Recently, Rebecca and I were taking a walk around the neighborhood with our pup Luca. This is one of my favorite things to do when the weather cooperates. Rebecca and I get a chance to share what’s happening in our lives that the other does not directly share. We get to do long- and short-term planning together. And we swap advice regarding the various opportunities and challenges life throws at us.
With the colder side of autumn and the bone-chilling existence of winter coming, these walks will take a several months-long hiatus soon. Acknowledging this as well as just observing that life can be hard sometimes, I turned to Rebecca while we were on one of these walks and said, “I have to do some work at finding joy.” As a couple, I also suggested that we should probably do the same. Such a suggestion was not an observation of woes in our relationship; we’ve built a wonderful life together. No. Firstly, I was acknowledging that my brain is not inclined to find joy without intentional effort. And secondly, despite how wonderful our life is together, the world around us is filled with hardship and sorrow, rabbit holes and pitfalls, scary politics and a planet in a ton of trouble.
So, about my brain: As nearly everyone who knows me knows, I must deal with the tied-at-the-hip mental illnesses of Anxiety and Depression. While the Depression is in check and has been for years, Anxiety is something I must contend with often. I do a lot of worrying about my past and fearing my future. And, when a panic attack hits me, it’s usually in a public setting, making for a lot of emotional and physical pain, as well as episodes of me beating myself up and getting pretty embarrassed at how I perceive others interpreted the attack.
To keep Anxiety at bay, I habitually start working on setting my brain in a comfortable and happy spot each day. What are some of my Anxiety-fighting habits? Well, after going to workout at the gym (great for brain chemistry), I type in my journal an expression of gratitude for someone who’s made my recent past a bit — or a lot — better than it could have been (expressing gratitude can also make for a happy brain). I also spend as much of my morning talking with Rebecca. Walking around the neighborhood or not, chats with my partner in life fills me with joy. And she’s got a tremendous mindset and great advice for how to view hard times in a better light.
I don’t think I need to explain the woes of the world.
But I do think I should expound on finding joy. I already mentioned some of the habits I keep to start my day off right. But what else can I do? What might you consider doing?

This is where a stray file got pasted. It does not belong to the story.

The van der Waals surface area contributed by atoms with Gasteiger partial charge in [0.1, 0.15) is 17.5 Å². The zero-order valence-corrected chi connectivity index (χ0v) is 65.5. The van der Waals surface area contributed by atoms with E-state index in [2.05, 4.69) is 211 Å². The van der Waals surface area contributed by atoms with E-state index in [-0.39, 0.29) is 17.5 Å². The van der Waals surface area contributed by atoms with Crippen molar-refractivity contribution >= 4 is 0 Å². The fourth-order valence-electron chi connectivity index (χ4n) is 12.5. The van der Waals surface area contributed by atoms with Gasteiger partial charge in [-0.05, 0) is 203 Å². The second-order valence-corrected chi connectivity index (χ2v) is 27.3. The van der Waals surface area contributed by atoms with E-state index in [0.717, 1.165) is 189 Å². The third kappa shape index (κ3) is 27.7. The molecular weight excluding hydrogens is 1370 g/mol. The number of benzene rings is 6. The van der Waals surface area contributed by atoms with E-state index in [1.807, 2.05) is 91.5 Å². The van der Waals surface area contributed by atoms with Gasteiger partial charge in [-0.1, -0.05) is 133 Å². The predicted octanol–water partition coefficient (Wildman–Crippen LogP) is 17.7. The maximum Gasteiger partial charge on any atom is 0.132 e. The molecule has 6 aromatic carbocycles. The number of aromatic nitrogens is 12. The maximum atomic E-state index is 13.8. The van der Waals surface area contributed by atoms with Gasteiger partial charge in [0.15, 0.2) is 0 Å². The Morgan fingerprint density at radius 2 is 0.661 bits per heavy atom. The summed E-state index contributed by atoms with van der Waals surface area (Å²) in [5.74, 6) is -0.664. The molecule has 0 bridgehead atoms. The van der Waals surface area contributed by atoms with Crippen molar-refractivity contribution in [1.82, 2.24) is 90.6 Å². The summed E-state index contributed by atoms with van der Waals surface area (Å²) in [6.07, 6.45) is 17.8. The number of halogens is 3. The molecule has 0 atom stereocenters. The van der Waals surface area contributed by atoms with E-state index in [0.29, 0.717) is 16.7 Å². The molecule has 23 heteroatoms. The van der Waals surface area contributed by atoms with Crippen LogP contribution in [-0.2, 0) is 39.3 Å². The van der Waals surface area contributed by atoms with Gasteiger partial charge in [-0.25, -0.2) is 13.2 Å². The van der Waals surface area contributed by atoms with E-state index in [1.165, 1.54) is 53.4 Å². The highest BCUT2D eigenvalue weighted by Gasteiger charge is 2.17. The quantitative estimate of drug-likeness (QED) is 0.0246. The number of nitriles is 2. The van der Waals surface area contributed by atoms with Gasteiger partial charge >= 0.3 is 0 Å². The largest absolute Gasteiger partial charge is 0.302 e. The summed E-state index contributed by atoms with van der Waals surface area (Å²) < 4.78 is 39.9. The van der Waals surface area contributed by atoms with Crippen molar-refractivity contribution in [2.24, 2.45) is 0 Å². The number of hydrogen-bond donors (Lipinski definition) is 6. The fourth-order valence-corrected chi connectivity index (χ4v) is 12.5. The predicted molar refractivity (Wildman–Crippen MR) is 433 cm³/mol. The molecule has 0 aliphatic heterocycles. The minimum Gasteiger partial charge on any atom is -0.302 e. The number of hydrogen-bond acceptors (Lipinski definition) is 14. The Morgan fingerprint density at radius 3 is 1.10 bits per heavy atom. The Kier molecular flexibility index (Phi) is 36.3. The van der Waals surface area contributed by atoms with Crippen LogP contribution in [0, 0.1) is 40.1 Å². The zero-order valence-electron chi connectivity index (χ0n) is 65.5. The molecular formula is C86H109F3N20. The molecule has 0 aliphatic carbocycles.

My first thought is that if you have a pet, love them. They, in most cases, love us. We are, in many ways, their world. They express joy when we return home from work; we should try to mirror their happiness. Also, if you have a pup, in the morning, before heading off to work, put your nose right next to their forehead or back of their neck and take in a long breath through your nose. That scent can do wonders to calm your brain.
I’ve often shared that I find incredible joy and solace in my garden. I employ all my senses when I tend to my raised beds. I love what a complete experience gardening is.
Folks who know me also know that I see myself as a cheerleader. I love to offer public praise to people regarding their accomplishments — large and small — and lend supportive words when I see they are doing work to make the world a better place. This expression of gratitude often brings happiness to the giver and the receiver. (Some may recall that my birthday wish is usually for people to express gratitude to someone they sincerely appreciate.)
I find joy in music. In fact, I often devote Sunday evenings to simply listening to music. Not as background noise. No. My mind is focused on the beautiful sound. Sometimes, I’ll watch live performances on YouTube to immerse myself in the musical experience.
Next, I like to print off or post beautiful pictures and write about why I love the picture. I can’t tell you how calming and rewarding this type of journalling can be.
This is what I already do. But as I noted above, I think I need to do more to find joy.
What do you do to find joy? Would you suggest others do so as well?
Thanks for reading.
(For those who suffer from a mental illness, finding joy is not an easy “snap out of it” action. If it works — if it works — it’s only because they have done hard work. And, it must be said, sometimes sufferers can’t accomplish their goals. That’s not a failure. Sometimes the illness just wins.)